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Jackson Pollack Hardcover – 1 Jan 1998

3.3 out of 5 stars 3 customer reviews

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Product details

  • Hardcover: 283 pages
  • Publisher: Harry N. Abrams, Inc.; 01 edition (1 Jan. 1998)
  • Language: English
  • ISBN-10: 0810981866
  • ISBN-13: 978-0810981867
  • Product Dimensions: 26.7 x 3.2 x 30.8 cm
  • Average Customer Review: 3.3 out of 5 stars  See all reviews (3 customer reviews)
  • Amazon Bestsellers Rank: 4,670,930 in Books (See Top 100 in Books)

Product Description

Review

"On the floor I am more at ease, I feel nearer, more a part of the painting, since this way I can walk around in it, work from the four sides and be literally 'in' the painting." --This text refers to an out of print or unavailable edition of this title.

About the Author

Ellen G. Landau is the Andrew W. Mellon Professor of the Humanities at Case Western Reserve University, where she has taught since 1982. She is also the author of "Lee Krasner: A Catalogue Reaisonne," "Reading Abstract Expressionism," and "Artists for Victory," as well as many articles on twentieth-century American art. --This text refers to an out of print or unavailable edition of this title.


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3.3 out of 5 stars
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Top Customer Reviews

By J. Mcdonald TOP 500 REVIEWERVINE VOICE on 4 Feb. 2016
Format: Hardcover Verified Purchase
Ellen G. Landau`s book is easily still one of the best biographical surveys on Pollock currently available.

First published in 1989, this is a pretty comprehensive monograph; it has 270 illustrations, 105 of which are in colour with 6 gatefolds. The book is in landscape format which helps accommodate many of the images which share that presentation; the reproduction quality is pretty good and most of the images are of a fairly decent size, with a few comparative illustrations by other artists included where relevant.
The text is quite authoritative and narrates Pollock's difficult artistic development sympathetically and with a degree of insight, placing his influence in historical context with the culture of his times; my only real gripe is with Landau`s dismissal of the work of Janet Sobel, who`s all-over drip paintings not only preceeded Pollock's but by his own admission made an impression on him – surely by now this can be properly acknowledged?
At least Landau mentions her; perhaps someday Sobel will be credited as an interesting (if minor) artist in her own right and for the small part she played in the development of abstract expressionism.

This is a very recommendable book for anyone seeking to study the artist in any serious depth and also provides a good visual reference.
One other reviewer on this page seems more piqued with buying a book he found boring and I`m sorry that was his experience – at current prices second-hand or as a paperback it is a quite reasonable purchase.
As for the feature film “Pollock” I enjoyed it too; its good entertainment and captures the energy of Pollock's creative process; but it is to it's subject what “Lust for Life” is to Van Gogh - and there are good reasons why the Pollock-Krasner Foundation declined to involve itself with the project; I'll say no more on that.
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Format: Hardcover Verified Purchase
This is a really big book. Full of information on Pollock and is works. The best part though is the number of high quality colour plates. Many are double pack fold outs for the larger works. This books offers a comprehensive coverage of the artwork, with the exclusion of 1950-1952 black poured works which the book had a Blindspot for :-) Also if you are looking for rare works this is basically the standard Museum works rather than the juicy ones hidden in Swiss bank vaults for rainy days. One thing i would say that unless you can pick this up cheaper than the Vernedoe Tate/MOMA 1998/9 catalogue which is similar but simply better.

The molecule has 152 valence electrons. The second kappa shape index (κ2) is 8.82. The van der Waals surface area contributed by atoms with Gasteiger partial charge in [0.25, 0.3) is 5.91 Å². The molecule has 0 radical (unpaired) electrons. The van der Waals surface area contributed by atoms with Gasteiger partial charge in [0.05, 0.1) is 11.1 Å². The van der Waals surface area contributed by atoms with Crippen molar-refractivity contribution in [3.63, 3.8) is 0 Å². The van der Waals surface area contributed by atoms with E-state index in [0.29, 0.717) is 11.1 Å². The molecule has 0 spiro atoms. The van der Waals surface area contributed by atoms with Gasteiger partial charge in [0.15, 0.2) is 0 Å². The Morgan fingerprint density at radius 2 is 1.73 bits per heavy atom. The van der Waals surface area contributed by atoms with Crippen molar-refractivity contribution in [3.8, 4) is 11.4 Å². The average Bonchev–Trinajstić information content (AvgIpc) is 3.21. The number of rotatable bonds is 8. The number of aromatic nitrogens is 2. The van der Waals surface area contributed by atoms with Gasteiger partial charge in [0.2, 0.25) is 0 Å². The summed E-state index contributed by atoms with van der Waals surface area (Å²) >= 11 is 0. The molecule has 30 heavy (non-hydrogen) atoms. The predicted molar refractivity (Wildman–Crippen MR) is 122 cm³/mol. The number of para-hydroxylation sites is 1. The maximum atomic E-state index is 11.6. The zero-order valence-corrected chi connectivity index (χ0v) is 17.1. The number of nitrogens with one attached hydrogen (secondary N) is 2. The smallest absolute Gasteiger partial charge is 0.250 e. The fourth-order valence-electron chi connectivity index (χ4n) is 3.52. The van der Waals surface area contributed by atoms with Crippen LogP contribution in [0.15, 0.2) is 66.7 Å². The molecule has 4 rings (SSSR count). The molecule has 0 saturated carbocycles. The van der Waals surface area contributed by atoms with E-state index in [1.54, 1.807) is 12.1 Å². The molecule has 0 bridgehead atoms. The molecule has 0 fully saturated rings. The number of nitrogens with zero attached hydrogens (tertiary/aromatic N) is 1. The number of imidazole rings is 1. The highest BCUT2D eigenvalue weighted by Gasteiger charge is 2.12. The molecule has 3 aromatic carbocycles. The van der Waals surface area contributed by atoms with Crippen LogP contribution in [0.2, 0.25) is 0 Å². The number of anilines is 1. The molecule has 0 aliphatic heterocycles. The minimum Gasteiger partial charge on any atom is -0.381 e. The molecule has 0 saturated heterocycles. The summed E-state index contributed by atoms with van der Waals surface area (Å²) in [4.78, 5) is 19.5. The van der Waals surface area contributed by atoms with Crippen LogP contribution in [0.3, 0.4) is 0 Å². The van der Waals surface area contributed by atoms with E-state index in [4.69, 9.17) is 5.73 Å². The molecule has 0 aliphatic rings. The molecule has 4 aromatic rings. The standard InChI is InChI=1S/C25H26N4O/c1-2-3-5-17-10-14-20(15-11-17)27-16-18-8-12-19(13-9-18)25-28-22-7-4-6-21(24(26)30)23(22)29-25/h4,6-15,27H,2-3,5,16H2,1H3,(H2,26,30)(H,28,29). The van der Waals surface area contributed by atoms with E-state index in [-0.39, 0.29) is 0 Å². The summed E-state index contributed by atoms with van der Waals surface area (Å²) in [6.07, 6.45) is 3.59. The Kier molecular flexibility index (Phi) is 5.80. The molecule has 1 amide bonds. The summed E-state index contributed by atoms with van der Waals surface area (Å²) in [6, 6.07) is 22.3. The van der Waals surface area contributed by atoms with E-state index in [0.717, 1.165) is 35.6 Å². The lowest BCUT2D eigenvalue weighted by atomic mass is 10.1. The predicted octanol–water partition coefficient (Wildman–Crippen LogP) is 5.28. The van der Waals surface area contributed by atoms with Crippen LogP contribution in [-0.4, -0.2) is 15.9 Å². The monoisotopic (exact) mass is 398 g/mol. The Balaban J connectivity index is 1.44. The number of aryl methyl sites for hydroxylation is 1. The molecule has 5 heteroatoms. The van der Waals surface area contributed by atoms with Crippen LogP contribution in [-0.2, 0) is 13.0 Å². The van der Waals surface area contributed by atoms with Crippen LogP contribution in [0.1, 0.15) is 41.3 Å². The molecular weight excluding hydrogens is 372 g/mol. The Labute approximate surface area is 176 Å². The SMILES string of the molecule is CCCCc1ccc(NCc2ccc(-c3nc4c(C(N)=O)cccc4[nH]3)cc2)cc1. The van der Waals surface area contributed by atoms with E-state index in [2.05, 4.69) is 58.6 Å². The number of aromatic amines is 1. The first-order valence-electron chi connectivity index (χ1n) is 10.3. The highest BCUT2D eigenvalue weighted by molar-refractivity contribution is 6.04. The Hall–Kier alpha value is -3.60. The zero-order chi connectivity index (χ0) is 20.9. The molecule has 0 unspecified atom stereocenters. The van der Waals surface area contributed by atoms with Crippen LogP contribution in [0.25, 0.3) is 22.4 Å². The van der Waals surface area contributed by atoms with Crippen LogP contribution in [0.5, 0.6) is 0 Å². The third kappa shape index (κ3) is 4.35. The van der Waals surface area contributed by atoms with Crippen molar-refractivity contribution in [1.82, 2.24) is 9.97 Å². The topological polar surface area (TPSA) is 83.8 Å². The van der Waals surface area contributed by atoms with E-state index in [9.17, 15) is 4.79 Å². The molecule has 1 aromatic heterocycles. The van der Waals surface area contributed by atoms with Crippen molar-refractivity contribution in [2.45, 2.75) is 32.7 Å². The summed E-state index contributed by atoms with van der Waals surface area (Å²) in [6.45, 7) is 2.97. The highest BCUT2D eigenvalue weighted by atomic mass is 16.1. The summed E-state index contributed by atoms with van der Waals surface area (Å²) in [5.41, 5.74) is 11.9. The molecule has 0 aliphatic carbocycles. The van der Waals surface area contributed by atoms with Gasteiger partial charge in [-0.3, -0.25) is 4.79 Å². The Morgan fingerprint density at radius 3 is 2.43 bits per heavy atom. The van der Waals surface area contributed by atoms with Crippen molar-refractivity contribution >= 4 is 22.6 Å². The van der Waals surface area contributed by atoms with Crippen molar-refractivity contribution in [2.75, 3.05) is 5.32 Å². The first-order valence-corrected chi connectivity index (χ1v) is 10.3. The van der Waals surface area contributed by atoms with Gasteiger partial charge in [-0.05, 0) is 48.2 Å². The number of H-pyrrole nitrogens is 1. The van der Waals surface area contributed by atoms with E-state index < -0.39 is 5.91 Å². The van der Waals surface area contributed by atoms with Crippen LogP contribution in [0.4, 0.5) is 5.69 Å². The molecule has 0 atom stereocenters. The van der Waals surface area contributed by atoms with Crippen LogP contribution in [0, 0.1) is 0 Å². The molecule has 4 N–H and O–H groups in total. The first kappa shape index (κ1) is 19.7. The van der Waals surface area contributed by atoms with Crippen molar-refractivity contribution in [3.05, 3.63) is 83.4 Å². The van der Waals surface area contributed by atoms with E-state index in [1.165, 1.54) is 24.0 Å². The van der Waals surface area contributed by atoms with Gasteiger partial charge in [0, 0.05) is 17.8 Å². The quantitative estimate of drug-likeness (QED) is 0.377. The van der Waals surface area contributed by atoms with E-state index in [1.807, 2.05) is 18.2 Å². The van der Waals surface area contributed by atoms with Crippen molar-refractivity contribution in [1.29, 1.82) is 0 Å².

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Format: Hardcover
Ok its a big book so it should really go into alot of deph about Jackson Pollock, Ive read the 1st 2 chapters of the book at the minute and Jackson Pollock has hardly been mentioned! The 1st chapter goes on about a film star and how that relates to Pollock and the second chapter is about a artist Pollock studied under. Im doing a A-level personal investigation on Pollock so I bought this book after seeing it in the Tate. I understand that the artist Pollock studied under was revelant to the way Jackson painted but a whole chapter on it is uneccersary, the chapter can be somed up by saying Benton was a big influence on the way Pollock painted and the way he thought. That took me a sentence its took the writer 20 pages. If I wanted to know about a movie star or another painter I would of bought their biographys. Hoping to get to atleast some information about Pollocks drip paintings soon! I would say buy a differnt book that just looks at Pollock not every other tom dick an harry that compares to Pollock or affected his life!

Ok read the whole book now, basically its a waste of bloody money! £25 and all it tells you is who hes like who influenced him, it seems every person alive at the time and before influenced him, If I was alive at the time no doubt I would have influenced him to, Very little on his most famous paintings (Drip) it basically tells you how they got their name. I would recomment the DVD "Pollock" its so much better than this book.
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Most Helpful Customer Reviews on Amazon.com (beta)

Amazon.com: HASH(0x90a6a318) out of 5 stars 28 reviews
46 of 48 people found the following review helpful
HASH(0x9061ba8c) out of 5 stars strong text, inconsistent reproduction quality 7 Aug. 2003
By christopher wren - Published on Amazon.com
Format: Hardcover